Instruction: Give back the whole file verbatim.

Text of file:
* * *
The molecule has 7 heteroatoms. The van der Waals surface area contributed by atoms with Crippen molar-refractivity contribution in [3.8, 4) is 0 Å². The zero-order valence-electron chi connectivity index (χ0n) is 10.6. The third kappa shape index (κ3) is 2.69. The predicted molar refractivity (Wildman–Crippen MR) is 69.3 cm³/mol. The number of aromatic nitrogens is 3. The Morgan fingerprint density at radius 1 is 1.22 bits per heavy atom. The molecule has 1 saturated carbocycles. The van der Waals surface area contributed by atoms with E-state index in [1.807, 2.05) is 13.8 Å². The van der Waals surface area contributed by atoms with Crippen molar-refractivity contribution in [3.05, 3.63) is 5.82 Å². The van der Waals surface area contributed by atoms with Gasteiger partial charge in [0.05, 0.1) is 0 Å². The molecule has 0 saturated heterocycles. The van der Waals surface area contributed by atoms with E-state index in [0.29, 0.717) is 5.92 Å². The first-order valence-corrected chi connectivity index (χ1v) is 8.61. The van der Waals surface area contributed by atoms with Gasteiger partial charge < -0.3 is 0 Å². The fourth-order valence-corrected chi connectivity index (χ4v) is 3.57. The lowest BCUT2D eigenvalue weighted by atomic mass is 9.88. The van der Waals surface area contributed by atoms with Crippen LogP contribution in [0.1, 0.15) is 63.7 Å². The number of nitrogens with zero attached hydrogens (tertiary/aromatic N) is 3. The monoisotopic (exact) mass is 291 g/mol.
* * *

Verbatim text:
The molecule has 7 heteroatoms. The van der Waals surface area contributed by atoms with Crippen molar-refractivity contribution in [3.8, 4) is 0 Å². The zero-order valence-electron chi connectivity index (χ0n) is 10.6. The third kappa shape index (κ3) is 2.69. The predicted molar refractivity (Wildman–Crippen MR) is 69.3 cm³/mol. The number of aromatic nitrogens is 3. The Morgan fingerprint density at radius 1 is 1.22 bits per heavy atom. The molecule has 1 saturated carbocycles. The van der Waals surface area contributed by atoms with E-state index in [1.807, 2.05) is 13.8 Å². The van der Waals surface area contributed by atoms with Crippen molar-refractivity contribution in [3.05, 3.63) is 5.82 Å². The van der Waals surface area contributed by atoms with Gasteiger partial charge in [0.05, 0.1) is 0 Å². The molecule has 0 saturated heterocycles. The van der Waals surface area contributed by atoms with E-state index in [0.29, 0.717) is 5.92 Å². The first-order valence-corrected chi connectivity index (χ1v) is 8.61. The van der Waals surface area contributed by atoms with Gasteiger partial charge < -0.3 is 0 Å². The fourth-order valence-corrected chi connectivity index (χ4v) is 3.57. The lowest BCUT2D eigenvalue weighted by atomic mass is 9.88. The van der Waals surface area contributed by atoms with Crippen LogP contribution in [0.1, 0.15) is 63.7 Å². The number of nitrogens with zero attached hydrogens (tertiary/aromatic N) is 3. The monoisotopic (exact) mass is 291 g/mol.